Getting a roommate leads to unexpected consequences

 

From left, Laurie Carter Rose (Robyn) and Ellen Phelps (Sharon) in The Roommate at Citadel Theatre. (Photo by North shore camera Club)
From left, Laurie Carter Rose (Robyn) and Ellen Phelps (Sharon) in The Roommate at Citadel Theatre. (Photo by North Shore Camera Club)

3 ½ starts

While watching the excellent portrayals of Ellen Phelps as Sharon and Laurie Carter Rose as Robyn, in Citadel Theatre’s “The Roommate, you may not agree with all their choices but you clearly get the message that they are seeking ways to begin their lives anew.

There are many quotable lines in this play by Jen Silverman, but one that delivers the show’s “raison d’etre,” is when Sharon says in Scene 2, “I guess everybody wants to start over. Just burn it all down and start over.”

A dark comedy, “The Roommate” brings together a recently divorced Iowan housewife searching for company and a way to split the bills and a lesbian, former Brooklyn con artist who really seems to want to escape her past in a small-town, farming community.

Their seemingly simple plans go awry as Sharon becomes interested in Robyn’s former life and Robyn realizes she may be a dangerously corrupting influence.

In addition, both women seem to have alienated their adult children. Neither Sharon’s son nor Robyn’s daughter want to call Mom until they realize through their parent’s strange, long distance calls that something is changing.

Even though I had seen the play and enjoyed it at Steppenwolf last year, I was appreciating the show once again until the last line which I objected to then and still do.

Depressed by her once again empty house because Robyn leaves, Sharon first says, “I don’t know where to start…. Except over again”  Fine. The play should have ended there.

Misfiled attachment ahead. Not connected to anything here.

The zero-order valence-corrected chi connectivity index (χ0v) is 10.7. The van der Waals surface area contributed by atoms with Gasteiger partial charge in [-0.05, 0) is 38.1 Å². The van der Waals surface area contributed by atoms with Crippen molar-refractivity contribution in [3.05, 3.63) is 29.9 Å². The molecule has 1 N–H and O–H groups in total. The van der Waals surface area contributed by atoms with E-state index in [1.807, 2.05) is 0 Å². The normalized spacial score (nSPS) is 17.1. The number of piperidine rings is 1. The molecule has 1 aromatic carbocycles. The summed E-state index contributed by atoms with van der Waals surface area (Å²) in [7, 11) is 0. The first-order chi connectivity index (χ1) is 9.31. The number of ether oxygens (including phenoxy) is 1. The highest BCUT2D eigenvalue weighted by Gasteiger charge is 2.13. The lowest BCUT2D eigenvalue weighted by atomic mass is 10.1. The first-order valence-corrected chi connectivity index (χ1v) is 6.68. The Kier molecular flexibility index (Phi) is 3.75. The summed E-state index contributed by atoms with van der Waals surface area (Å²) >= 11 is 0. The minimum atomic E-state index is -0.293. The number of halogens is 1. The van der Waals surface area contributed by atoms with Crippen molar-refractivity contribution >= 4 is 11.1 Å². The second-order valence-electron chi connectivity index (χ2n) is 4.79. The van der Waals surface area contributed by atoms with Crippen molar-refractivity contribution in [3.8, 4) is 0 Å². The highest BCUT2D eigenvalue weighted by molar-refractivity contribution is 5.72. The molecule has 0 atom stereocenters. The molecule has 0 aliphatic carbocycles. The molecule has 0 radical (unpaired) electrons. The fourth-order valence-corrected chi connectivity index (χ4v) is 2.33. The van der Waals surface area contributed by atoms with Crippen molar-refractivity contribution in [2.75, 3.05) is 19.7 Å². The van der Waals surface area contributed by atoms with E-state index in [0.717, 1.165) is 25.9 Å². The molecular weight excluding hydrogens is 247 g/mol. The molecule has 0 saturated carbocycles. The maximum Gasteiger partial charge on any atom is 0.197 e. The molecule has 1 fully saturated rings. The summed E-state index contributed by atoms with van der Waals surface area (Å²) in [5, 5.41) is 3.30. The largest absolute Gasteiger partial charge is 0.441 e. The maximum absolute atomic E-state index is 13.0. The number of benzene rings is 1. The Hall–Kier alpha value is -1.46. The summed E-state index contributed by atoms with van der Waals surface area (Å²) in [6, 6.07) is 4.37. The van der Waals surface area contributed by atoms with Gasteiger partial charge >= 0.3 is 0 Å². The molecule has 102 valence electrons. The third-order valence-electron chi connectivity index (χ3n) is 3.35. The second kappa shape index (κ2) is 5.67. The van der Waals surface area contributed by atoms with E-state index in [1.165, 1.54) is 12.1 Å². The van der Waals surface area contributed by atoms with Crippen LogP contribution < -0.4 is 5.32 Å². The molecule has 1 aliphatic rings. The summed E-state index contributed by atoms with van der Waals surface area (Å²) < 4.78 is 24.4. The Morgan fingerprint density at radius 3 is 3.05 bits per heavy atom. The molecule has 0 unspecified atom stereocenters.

But then Sharon, handling some stuff Robyn left behind, adds what Robyn had said earlier in another context, “There is a great liberty in being BAD.”

Perceptively directed by Beth Wolf and staged on a believable, well-designed set by Eric Luchen, “The Roommate” offers a somewhat exaggerated but fun and interesting “what if” scenario on life when people reach middle age and wonder what should come next.

“The Roommate” is at Citadel Theatre, 300 S. Waukegan Rd., in a Lake Forest School District  building, through March 3, 2019. Running time: 90 min., no intermission. For tickets and other information call (847) 735-8554, ext. 1 or visit Citadel Theatre.

Jodie Jacobs

For more shows visit Theatre in Chicago

 

Taking on a roommate can be life changing

RECOMMENDED

Sandra Marquez (Sharon) l, and Ora Jones (Robyn) in The Roommate st Steppenwolf (Photos by Michael Brosilow)
Sandra Marquez (Sharon) l, and Ora Jones (Robyn) in The Roommate st Steppenwolf (Photos by Michael Brosilow)

What can happen when a lonely, middle-aged woman takes in a roommate for companionship and to share expenses?

In playwright Jen Silverman’s “The Roommate,” now at Steppenwolf Theatre, the answers are surprising and problematic.

Adeptly directed by Phylicia Rashad to achieve the highest impact possible during the 90 minute show, “The Roommate” transforms Sharon, an uptight, judgmental, highly moral, 50-something, empty-nester into an amoral woman willing to try anything.

The setting, perfectly depicted by scenic designer John Lacovelli, is Sharon’s kitchen in her large, old Iowa City home.

The catalyst for change is Robyn, another 50-something empty-nester from the Bronx, who, in photography terms, turns out to be the negative of Sharon.

Read More